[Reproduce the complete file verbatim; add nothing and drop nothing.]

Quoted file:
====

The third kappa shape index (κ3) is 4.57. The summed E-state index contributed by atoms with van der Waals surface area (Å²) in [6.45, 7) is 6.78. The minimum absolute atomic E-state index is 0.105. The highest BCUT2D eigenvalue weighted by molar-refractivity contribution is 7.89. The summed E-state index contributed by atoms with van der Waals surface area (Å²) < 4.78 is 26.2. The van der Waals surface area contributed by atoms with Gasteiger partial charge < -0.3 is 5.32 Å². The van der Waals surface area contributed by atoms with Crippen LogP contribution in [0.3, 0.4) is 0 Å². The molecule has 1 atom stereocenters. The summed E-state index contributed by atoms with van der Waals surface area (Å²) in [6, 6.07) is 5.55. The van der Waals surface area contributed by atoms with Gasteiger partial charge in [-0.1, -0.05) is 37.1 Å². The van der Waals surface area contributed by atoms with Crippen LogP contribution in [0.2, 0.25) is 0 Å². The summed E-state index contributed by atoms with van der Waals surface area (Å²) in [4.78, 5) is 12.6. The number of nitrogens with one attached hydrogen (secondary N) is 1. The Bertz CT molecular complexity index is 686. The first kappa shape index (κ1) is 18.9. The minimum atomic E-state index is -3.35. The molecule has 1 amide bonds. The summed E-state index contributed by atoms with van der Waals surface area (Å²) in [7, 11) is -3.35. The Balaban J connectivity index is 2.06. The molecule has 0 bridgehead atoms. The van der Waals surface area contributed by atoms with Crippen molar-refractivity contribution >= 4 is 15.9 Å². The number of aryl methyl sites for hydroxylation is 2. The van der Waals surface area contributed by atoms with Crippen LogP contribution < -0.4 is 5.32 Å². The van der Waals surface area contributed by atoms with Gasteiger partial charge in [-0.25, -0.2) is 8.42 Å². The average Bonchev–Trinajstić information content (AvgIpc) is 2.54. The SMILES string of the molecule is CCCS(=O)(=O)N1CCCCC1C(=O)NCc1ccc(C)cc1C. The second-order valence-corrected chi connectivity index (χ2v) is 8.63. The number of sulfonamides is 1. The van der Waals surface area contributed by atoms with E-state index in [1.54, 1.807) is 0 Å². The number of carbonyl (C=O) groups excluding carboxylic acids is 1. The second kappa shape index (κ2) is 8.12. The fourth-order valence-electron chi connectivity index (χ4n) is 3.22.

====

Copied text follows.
The third kappa shape index (κ3) is 4.57. The summed E-state index contributed by atoms with van der Waals surface area (Å²) in [6.45, 7) is 6.78. The minimum absolute atomic E-state index is 0.105. The highest BCUT2D eigenvalue weighted by molar-refractivity contribution is 7.89. The summed E-state index contributed by atoms with van der Waals surface area (Å²) < 4.78 is 26.2. The van der Waals surface area contributed by atoms with Gasteiger partial charge < -0.3 is 5.32 Å². The van der Waals surface area contributed by atoms with Crippen LogP contribution in [0.3, 0.4) is 0 Å². The molecule has 1 atom stereocenters. The summed E-state index contributed by atoms with van der Waals surface area (Å²) in [6, 6.07) is 5.55. The van der Waals surface area contributed by atoms with Gasteiger partial charge in [-0.1, -0.05) is 37.1 Å². The van der Waals surface area contributed by atoms with Crippen LogP contribution in [0.2, 0.25) is 0 Å². The summed E-state index contributed by atoms with van der Waals surface area (Å²) in [4.78, 5) is 12.6. The number of nitrogens with one attached hydrogen (secondary N) is 1. The Bertz CT molecular complexity index is 686. The first kappa shape index (κ1) is 18.9. The minimum atomic E-state index is -3.35. The molecule has 1 amide bonds. The summed E-state index contributed by atoms with van der Waals surface area (Å²) in [7, 11) is -3.35. The Balaban J connectivity index is 2.06. The molecule has 0 bridgehead atoms. The van der Waals surface area contributed by atoms with Crippen molar-refractivity contribution >= 4 is 15.9 Å². The number of aryl methyl sites for hydroxylation is 2. The van der Waals surface area contributed by atoms with Crippen LogP contribution < -0.4 is 5.32 Å². The van der Waals surface area contributed by atoms with Gasteiger partial charge in [-0.25, -0.2) is 8.42 Å². The average Bonchev–Trinajstić information content (AvgIpc) is 2.54. The SMILES string of the molecule is CCCS(=O)(=O)N1CCCCC1C(=O)NCc1ccc(C)cc1C. The second-order valence-corrected chi connectivity index (χ2v) is 8.63. The number of sulfonamides is 1. The van der Waals surface area contributed by atoms with E-state index in [1.54, 1.807) is 0 Å². The number of carbonyl (C=O) groups excluding carboxylic acids is 1. The second kappa shape index (κ2) is 8.12. The fourth-order valence-electron chi connectivity index (χ4n) is 3.22.